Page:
India wins again in cordial environment

India played an ODI last night. India won, again.

Once again, the nature of the pitch wasn’t an issue for intense pre-match analysis and debate. Once again, the toss wasn’t an issue to moan about — one of the teams won the toss and I can’t even remember which one! Again, the over-rate wasn’t a problem in this match. The Third-World sight screen held up quite well in a completely packed Third World stadium. The word “monkey” and the city “Sydney” weren’t mentioned in the same breath by everyone around with a clear intent of selling books and apologising for comments taken out of context later.

Duh! Australia wasn’t playing a cricket game! Clearly India was playing someone else because the on-field camaraderie between the two teams was excellent.

India defeated England at Indore to lead the 7-match series 2-0. India won on the back of another Man-of-the-Match performance from Yuvraj Singh, who cracked another century and also took 4 wickets.

Unlike the 1st ODI at Rajkot, England was in the contest for spells. But England was unable to maintain its intensity. England let India advance at key moments in the game. With India at 29-3 with Virender Sehwag, Suresh Raina and Rohit Sharma back in the pavilion, instead of going for the jugular, England allowed Yuvraj Singh and Gautam Gambhir to rebuild. Gambhir and Yuvraj batted with the calm assurance of a pair of Buddhist monks and built a platform from which Yusuf Pathan was able to launch! And launch he did with a 29-ball half-century. In their response to a score of 292, England started cautiously, but was unable to maintain a tempo through the innings. A smart power-play choice was followed by some lusty blows from Flintoff. But 2 quick wickets from Yuvraj Singh broke the back of England’s determination and the rest of the innings just crumbled.

I am glad India stuck with Yusuf Pathan. He bats well and can bowl a few overs too. I am also glad that Dhoni is using Yuvraj Singh and Virender Sehwag as bowlers.

England are a better ODI team than the 0-2 series result suggests. I just feel that England have got a few things wrong. I really do not know what Ravi Bopara, a specialist batsman, is doing at #8! That is truly bizarre. Owais Shah is not a big hitter but a finisher in the Bevan-mould. At best, he could be a #4 player. So what he is doing at #3 only England will know! Matt Prior is not opener-material either. Moreover, in India, England needs a spinner like Graeme Swann instead of James Anderson. Samit Patel won’t do as the only spinner in the team! Also, Kevin Pietersen needs to bite the bullet and come in at #3. He can organise the play if an early wicket falls. So for the next ODI, I’d like to see the following England line-up:

Ian Bell, Ravi Bopara, Kevin Pietersen, Owais Shah, Freddie Flintoff, Paul Collingwood, Matt Prior, Samit Patel, Stuart Broad, Graeme Swann, Steve Harmison.

By the way, i3j3Cricket’s “Adjective Watch” department has been closed down till the next India-Australia tour!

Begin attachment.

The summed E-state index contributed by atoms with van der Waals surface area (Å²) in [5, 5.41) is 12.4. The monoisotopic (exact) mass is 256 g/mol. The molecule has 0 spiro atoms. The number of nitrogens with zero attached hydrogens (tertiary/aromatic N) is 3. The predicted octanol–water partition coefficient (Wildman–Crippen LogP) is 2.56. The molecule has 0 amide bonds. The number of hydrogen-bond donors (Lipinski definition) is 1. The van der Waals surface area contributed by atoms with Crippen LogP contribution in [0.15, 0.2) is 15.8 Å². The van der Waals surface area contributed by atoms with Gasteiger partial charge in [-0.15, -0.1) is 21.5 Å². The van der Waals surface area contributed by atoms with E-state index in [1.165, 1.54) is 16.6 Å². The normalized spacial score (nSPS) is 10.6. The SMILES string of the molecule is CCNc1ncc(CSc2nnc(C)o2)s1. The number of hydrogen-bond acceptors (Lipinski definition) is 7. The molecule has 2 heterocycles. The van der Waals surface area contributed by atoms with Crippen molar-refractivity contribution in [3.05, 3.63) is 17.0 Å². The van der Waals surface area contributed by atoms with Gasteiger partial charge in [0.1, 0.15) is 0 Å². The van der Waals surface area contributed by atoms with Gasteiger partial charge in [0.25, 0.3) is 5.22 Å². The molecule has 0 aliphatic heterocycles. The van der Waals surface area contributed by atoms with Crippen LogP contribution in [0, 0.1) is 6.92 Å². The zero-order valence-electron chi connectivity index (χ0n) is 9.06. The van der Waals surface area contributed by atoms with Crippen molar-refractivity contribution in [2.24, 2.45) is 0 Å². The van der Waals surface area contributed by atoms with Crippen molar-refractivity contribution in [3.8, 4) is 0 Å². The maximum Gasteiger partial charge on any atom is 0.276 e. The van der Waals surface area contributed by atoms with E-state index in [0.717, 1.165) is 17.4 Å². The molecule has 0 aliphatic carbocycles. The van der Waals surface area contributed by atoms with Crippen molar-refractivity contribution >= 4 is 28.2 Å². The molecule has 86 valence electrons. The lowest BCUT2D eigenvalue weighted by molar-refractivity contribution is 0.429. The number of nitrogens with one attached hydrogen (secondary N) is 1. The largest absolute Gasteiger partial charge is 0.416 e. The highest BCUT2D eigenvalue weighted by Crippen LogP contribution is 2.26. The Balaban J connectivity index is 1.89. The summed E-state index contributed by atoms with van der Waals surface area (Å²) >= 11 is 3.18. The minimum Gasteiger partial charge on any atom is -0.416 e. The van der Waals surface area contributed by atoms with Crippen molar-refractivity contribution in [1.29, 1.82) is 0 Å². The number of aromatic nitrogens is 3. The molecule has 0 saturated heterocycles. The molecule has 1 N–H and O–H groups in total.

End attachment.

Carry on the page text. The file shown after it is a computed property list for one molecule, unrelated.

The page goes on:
— Mohan

14 responses to “India wins again in cordial environment

  1. Can’t Kevin open the innings? A radical thought perhaps.

    After all, isnt one day cricket all about promoting your best batsmen up the order to help them play as many overs as possible (may be this may sound too mid/late 90s 🙂 )

  2. With Australia it is a bit like Vettori says –,8659,24667597-23212,00.html

    With England, one can simply play cricket till the jellybeans, ICL and IPL pop out onto the pitch.

  3. Mohan

    You couldn’t resist taking one final dig at the Aussies, eh? 🙂

    I think Yuvraj has placed himself in a position where he can make a strong bid for the test spot that Ganguly has vacated.

  4. Yes, the operative word was “final” 🙂

    Has Yuvraj done enough to claim Ganguly’s spot? Not sure. India fans may not be willing to forgive him for his Australia adventure so easily.

  5. Mohan

    The banner on I3J3 still has Ganguly and Kumble…at some stage i guess this will be redone to replaced by others?…sad but true…perhaps Yuvraj?


  6. chris hutchinson

    Come on Mohan that’s cheap.

  7. @chris

    What is? That I have decided to stop banging on about the Aussies poor play? Sorry. Happy to continue! But then, I need a break as well 🙂

  8. chris hutchinson

    Even cheaper!

  9. Gee! Isn’t it great to see Aussies whine! As Roebuck says, “Australia grizzled about events on the field. Annoyed to be cast as the game’s foremost sledgers, the current mob run to the umpires. They do not understand the bemusement this causes in opposing camps.”

    I am certainly amused!

    The world has been at the receiving end of Aus nonsense for yonks! Take it on the chin and move on. What’s this about “cheap” and “cheaper” Chris? The Aussies know a boomerang when they see one. You flung it out. Now it has swung around and crashed into you!

  10. chris hutchinson


    Just like the “metaphoric” Aussie retort!

    Go on! I love it!

    If you want me to actually whine. That’s more Indian over the last ………………………..

  11. Pingback: Team composition for the 3rd ODI « i3j3Cricket :: A blog for fans of Indian cricket…

  12. Thursday, November 20, 2008
    Peter Lalor on Matthew Hayden

    NO matter how calm a cricketer tries to be amid the distractions on and off the field, karma has a way of sinking its frustrating teeth into his behind.

    Matthew Hayden may have had reason to rue his own words when he took strike at the Gabba yesterday.

    Lacking diplomacy last week, the big Queenslander had blamed “Third World” conditions for some of the over-rate problems on the subcontinent. He pointed out there were often delays because of sightscreen malfunctions and the like.

    “Often we find ourselves with hands on hips waiting for someone to either face up or someone in the sightboard to move away – all the little frustrations that happen in Third World countries,” Hayden had said.

    India exploded with righteous indignation.

    It was unfortunate because Hayden is a long-time fan of the country and an enthusiastic tourist to the subcontinent. The big man loves the big place and embraces its culture with genuine warmth.

    He had been singing Indian cricket’s praises just minutes before dropping the phrase, but by now Australian cricketers of all people should know that ill-chosen words can cause all sorts of problems.